The Battle of the Bows has begun. The Western Piedmont Symphony, after the recent announcement of the departure of the resident Degas String Quartet, has brilliantly set up a sort of mock competition to bring a new ensemble to the Hickory-Metro area. Four quartets will perform throughout the Chamber Classics Series and at the conclusion of the season one will be asked to be the new resident string quartet. During the short two to three week visit each quartet has also been asked to perform at functions in the community, such as school events, etc.
Round one began at the Catawba Valley Arts and Science Center with a performance by the La Catrina String Quartet. The group was founded in 2001 and has a special vocation to promote the music of Mexico.* Their home base is currently Kent State University.*
While the group specializes in performing the works of Mexican* composers, they have a diverse repertoire that includes many of the better-known masterpieces written for the string quartet. They opened the evening’s program with one of those, Mozart’s String Quartet in C, K. 465 ‘Dissonant.’ It garnered this odd appellation because the first 22 measures contained notes that did not fit the usual pattern heard in music of the classical period. The players seemed uncomfortable in this work, pulling against each other rather than creating a symbiotic sound. It was off balance, and voices were cloudy and indistinct. All the notes were played but it lacked a lyricism and grace that one often recognizes in the music of Mozart. The final movement began with flair and the quartet sounded like they were starting to gel when a most unfortunate accident occurred. The E-string on George Figueroa's* violin broke, and the music came to a screeching halt. He showed good humor and promptly restrung his instrument. The group, however, did not recapture the succinct sound they were beginning to make prior to this incident.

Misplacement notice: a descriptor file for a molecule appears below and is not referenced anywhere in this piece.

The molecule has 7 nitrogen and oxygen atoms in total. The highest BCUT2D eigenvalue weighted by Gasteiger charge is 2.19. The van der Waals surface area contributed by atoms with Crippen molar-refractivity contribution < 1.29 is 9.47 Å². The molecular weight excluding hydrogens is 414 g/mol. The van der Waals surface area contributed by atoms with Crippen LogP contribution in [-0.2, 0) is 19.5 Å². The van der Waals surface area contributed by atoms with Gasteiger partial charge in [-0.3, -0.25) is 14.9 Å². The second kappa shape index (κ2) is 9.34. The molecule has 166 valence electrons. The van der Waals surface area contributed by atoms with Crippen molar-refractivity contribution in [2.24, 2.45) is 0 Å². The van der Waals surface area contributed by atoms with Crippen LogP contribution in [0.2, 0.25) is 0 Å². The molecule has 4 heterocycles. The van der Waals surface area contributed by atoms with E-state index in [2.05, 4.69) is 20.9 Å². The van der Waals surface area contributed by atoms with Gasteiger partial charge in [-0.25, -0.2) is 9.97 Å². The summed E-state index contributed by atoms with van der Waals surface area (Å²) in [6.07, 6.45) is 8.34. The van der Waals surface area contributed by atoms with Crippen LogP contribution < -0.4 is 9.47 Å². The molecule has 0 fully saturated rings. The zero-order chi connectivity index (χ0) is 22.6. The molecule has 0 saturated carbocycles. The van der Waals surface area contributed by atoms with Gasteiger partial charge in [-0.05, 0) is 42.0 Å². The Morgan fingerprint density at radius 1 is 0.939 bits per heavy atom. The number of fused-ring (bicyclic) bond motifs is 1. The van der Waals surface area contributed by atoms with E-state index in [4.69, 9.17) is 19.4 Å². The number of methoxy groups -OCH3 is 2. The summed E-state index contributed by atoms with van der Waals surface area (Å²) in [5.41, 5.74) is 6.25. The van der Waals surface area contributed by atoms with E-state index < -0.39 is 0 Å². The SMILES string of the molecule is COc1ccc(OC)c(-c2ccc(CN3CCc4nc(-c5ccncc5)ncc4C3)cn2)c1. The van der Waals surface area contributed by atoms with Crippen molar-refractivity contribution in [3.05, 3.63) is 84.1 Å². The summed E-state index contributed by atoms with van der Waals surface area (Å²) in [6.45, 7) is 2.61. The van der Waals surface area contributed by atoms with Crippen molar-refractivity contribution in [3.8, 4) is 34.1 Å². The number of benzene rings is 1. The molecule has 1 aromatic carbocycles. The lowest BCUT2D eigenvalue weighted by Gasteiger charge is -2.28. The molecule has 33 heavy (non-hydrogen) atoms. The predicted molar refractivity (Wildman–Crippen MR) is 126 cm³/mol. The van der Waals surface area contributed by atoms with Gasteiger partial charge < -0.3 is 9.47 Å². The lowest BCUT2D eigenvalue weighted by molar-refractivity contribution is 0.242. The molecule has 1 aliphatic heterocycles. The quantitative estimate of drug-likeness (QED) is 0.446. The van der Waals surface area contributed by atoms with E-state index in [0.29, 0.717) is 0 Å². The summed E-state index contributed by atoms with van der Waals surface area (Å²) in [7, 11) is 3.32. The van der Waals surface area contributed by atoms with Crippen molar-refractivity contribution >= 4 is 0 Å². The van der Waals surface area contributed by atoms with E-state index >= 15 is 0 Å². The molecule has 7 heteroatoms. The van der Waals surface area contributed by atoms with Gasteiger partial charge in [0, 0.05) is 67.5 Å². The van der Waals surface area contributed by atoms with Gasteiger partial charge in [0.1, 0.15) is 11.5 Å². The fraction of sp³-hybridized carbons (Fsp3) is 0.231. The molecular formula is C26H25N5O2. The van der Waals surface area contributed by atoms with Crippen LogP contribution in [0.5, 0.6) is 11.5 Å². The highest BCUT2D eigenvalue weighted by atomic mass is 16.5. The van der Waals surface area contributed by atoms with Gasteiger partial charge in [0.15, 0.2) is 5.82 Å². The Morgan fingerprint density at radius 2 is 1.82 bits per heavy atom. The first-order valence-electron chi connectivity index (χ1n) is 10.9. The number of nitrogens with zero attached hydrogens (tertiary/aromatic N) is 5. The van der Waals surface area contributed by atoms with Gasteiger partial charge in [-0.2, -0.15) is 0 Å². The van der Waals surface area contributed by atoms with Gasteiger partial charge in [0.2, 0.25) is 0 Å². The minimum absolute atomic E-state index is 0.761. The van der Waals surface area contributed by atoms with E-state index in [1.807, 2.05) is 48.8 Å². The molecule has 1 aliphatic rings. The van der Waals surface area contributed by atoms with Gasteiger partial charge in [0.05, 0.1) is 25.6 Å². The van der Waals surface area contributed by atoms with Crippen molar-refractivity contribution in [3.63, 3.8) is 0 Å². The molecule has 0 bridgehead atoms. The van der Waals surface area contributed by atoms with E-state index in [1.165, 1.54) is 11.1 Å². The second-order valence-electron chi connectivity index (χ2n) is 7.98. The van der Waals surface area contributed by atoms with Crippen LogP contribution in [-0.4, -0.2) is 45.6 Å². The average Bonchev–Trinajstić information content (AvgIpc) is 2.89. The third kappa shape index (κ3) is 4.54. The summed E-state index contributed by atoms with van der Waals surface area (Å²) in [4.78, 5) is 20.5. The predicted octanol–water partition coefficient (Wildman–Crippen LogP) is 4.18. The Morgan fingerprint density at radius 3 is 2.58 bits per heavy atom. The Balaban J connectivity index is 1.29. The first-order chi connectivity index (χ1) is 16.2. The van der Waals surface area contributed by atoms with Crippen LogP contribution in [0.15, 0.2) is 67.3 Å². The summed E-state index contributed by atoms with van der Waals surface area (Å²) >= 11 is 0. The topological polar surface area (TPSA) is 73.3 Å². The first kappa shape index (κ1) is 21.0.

For the second piece of the program La Catrina wisely chose a piece in which they seemed to be a little more in their element. The String Quartet No. 4, “Musica de Feria,”of Mexican composer Silvestre Revueltas was written in 1932 as a bi-tonal composition (most of the piece is played in two keys simultaneously). It is a brief piece written to mimic the sounds of a Mexican festival. The performance was fresh and exciting, one could feel the passion they had for the music. It was filled with reminiscence and had a tinge of longing for times past. The piece was expertly crafted, wonderfully performed, and was the highlight of the evening.
Following intermission the band returned to the more standard repertoire with Dmitri Shostakovich’ epic String Quartet Op. 110, No. 8. Violinist Daniel Vega-Albela* spoke beforehand on the programmatic qualities of the work, such as the second movement symbolizing invading armies, and the pedals in the third and fourth movements representing air raid horns. La Catrina fared well here and connected with the audience bringing a sorrowful, somber mood to the auditorium. Cellist Allan Daowz did especially well in furthering the gravitas of the piece with plunging bass lines and a subdued lilting motion in the principal motif.
Having put the audience in a melancholy stupor, the group decided to close the concert with an energetic modern piece by Mexican composer Javier Alvarez. A short one-movement quartet, Metro Chabacanois about a subway station in Mexico City and was written for an art exhibition that was held in that station in 1991. Vega-Albela* spoke about going to this station everyday on his way to work and hearing some of the sounds that Alvarez is trying to reproduce. Once again the ensemble gave a passionate retelling of a piece that touched on familiar elements to each of the players. Personal experience is often the impetus for great music, whether in composition or in performance, and La Catrina provided a prime example of this. Hickory would be in good hands with a group of such integrity and passion.